At Business Camp this year, we were blown away by the knowledge of speaker Hayley Tumanjan regarding all things tax-related so, of course, we invited her here to share more.  Today Hayley and her partner, Maria Tumanjan, are sharing all the details about estimated taxes – super important for all business owners to know.  Read on to learn who these taxes apply to, what they are, and when you need to file.

Estimated Taxes: The Who, What, and When

By Hayley Tumanjan & Maria Tumanjan

Contrary to popular belief, paying estimated taxes is not optional for business owners, and filing them incorrectly can cost you. Our discussion below will give you a general overview of estimated taxes for small business owners, and a Tax Fix to help you deal with them in a painless way.  

The Who

First, let’s determine if you are required to pay estimated taxes.  You need only meet one of the following conditions to have a requirement:

  • you expect to owe $1,000 or more upon filing your return as a small business owner (sole proprietor, part of a partnership, or party to an s-corp)
  • you expect to owe $500 or more upon filing your return as a C-Corporation

A good indicator is last year’s tax return.  Have a look at what was owed when your taxes were completed, and also think through how your business income has changed in the current year.

You do NOT have to pay estimated taxes if all three of the following conditions are met:  

  1. You did not owe any taxes in the prior year and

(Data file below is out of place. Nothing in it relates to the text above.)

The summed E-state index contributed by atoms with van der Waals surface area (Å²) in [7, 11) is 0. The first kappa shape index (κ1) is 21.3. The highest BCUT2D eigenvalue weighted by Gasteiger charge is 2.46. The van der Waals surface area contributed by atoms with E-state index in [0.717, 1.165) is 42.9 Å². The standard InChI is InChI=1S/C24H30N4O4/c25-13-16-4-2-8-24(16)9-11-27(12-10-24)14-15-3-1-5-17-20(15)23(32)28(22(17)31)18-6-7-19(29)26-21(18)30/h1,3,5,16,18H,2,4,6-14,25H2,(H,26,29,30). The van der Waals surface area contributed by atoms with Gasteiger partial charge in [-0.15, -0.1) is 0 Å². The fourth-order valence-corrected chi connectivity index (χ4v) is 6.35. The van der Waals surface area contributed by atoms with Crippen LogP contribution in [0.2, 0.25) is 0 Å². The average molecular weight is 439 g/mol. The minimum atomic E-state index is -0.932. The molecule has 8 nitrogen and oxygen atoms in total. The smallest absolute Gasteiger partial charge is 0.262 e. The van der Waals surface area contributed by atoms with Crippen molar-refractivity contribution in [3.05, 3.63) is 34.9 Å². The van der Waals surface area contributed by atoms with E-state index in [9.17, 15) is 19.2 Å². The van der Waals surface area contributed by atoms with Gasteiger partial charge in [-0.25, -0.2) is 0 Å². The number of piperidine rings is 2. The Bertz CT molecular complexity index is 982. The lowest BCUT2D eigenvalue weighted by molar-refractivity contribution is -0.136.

2. you were a US Citizen or a resident alien for that entire “previous year”, and
  3. your 2014 taxes covered a 12 month period.

We found Figure 2-A from IRS’ Publication 505 (2015) Tax Withholding and Estimated Tax to be very helpful in understanding if you will need to pay estimated tax.

Please take a look at and see below.


Pub 505 tax withholding


The What

You can think of estimated taxes as the amount of money that would normally be withheld from your paycheck by an employer.  Estimated taxes are the income and self-employment taxes you would normally pay when you file your annual tax return, calculated for a shorter period:  a quarter of the year.  For example, the first quarterly payment is due on April 15th of the current tax year.  The April 15th payment is based on the results of your company’s operations from January 1st until March 31st.   This is a good time to think about changes in the growth of your business, and adjust for that in your payments.).


The When

If you fall within the threshold above, you will need to make quarterly tax payments to the IRS on or before the following dates:

April 15th

June 15th

September 15th

January 15th (Next Year)


Your Tax Fix

The easy way to keep on top of your estimated taxes, as a small business owner, is to save a portion of all income in a separate account.  We often advise clients to take a look at last year’s tax return, and find a % of total income that would cover their tax liability and some.  Throughout the year, each time you collect from a customer, or reconcile your monthly bank activity you should make a corresponding transfer from your main account to a savings that will pay your estimates.  You might worry about how this cuts into your working capital throughout the year. It’s best to discuss your thoughts with a CPA, and find a strategy that makes the most sense.

These tips are great for any business, and you may find them to work for you.  If you find yourself with a specific question, give us a call.  We are happy to discuss and help you find a process that works best for you and your business.  Remember that advice is always better when it’s tailored to fit your individual situation.

Yours Truly,

Hayley Tumanjan & Maria Tumanjan

Tumanjan & Co.


Hayley Tumanjan

Hayley Tumanjan
Maria Tumanjan

Maria Tumanjan

@haytum (insta)

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